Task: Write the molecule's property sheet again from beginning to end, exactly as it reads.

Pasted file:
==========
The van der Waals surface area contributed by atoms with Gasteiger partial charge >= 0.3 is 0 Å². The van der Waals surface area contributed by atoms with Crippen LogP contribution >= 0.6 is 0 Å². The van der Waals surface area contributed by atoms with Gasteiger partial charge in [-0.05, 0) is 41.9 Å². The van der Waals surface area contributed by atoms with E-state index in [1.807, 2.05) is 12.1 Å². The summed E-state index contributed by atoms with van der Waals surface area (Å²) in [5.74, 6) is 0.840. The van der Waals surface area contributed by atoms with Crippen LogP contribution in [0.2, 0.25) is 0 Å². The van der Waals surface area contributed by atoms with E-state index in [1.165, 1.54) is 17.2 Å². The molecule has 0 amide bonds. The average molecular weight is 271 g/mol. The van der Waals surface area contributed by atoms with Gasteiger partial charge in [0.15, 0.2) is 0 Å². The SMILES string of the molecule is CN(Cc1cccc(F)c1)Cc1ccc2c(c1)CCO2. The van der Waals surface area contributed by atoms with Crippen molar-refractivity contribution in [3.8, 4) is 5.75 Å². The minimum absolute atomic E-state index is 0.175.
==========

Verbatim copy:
The van der Waals surface area contributed by atoms with Gasteiger partial charge >= 0.3 is 0 Å². The van der Waals surface area contributed by atoms with Crippen LogP contribution >= 0.6 is 0 Å². The van der Waals surface area contributed by atoms with Gasteiger partial charge in [-0.05, 0) is 41.9 Å². The van der Waals surface area contributed by atoms with E-state index in [1.807, 2.05) is 12.1 Å². The summed E-state index contributed by atoms with van der Waals surface area (Å²) in [5.74, 6) is 0.840. The van der Waals surface area contributed by atoms with Crippen LogP contribution in [0.2, 0.25) is 0 Å². The van der Waals surface area contributed by atoms with E-state index in [1.165, 1.54) is 17.2 Å². The molecule has 0 amide bonds. The average molecular weight is 271 g/mol. The van der Waals surface area contributed by atoms with Gasteiger partial charge in [0.15, 0.2) is 0 Å². The SMILES string of the molecule is CN(Cc1cccc(F)c1)Cc1ccc2c(c1)CCO2. The van der Waals surface area contributed by atoms with Crippen molar-refractivity contribution in [3.8, 4) is 5.75 Å². The minimum absolute atomic E-state index is 0.175.